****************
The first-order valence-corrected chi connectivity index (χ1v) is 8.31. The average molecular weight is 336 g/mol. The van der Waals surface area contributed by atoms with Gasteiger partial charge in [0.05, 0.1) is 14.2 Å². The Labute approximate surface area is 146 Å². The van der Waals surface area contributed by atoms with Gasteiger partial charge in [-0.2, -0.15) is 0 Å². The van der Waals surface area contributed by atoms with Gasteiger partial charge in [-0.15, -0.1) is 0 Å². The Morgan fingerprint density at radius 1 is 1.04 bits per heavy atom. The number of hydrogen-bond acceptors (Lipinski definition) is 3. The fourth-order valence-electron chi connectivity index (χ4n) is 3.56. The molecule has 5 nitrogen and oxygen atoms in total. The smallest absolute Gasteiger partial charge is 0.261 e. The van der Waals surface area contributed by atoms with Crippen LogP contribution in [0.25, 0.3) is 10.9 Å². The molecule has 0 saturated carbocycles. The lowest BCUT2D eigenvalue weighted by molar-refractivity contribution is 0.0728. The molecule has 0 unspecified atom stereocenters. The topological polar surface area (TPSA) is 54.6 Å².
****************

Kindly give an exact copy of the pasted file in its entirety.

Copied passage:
The first-order valence-corrected chi connectivity index (χ1v) is 8.31. The average molecular weight is 336 g/mol. The van der Waals surface area contributed by atoms with Gasteiger partial charge in [0.05, 0.1) is 14.2 Å². The Labute approximate surface area is 146 Å². The van der Waals surface area contributed by atoms with Gasteiger partial charge in [-0.2, -0.15) is 0 Å². The van der Waals surface area contributed by atoms with Gasteiger partial charge in [-0.15, -0.1) is 0 Å². The Morgan fingerprint density at radius 1 is 1.04 bits per heavy atom. The number of hydrogen-bond acceptors (Lipinski definition) is 3. The fourth-order valence-electron chi connectivity index (χ4n) is 3.56. The molecule has 5 nitrogen and oxygen atoms in total. The smallest absolute Gasteiger partial charge is 0.261 e. The van der Waals surface area contributed by atoms with Crippen LogP contribution in [0.25, 0.3) is 10.9 Å². The molecule has 0 saturated carbocycles. The lowest BCUT2D eigenvalue weighted by molar-refractivity contribution is 0.0728. The molecule has 0 unspecified atom stereocenters. The topological polar surface area (TPSA) is 54.6 Å².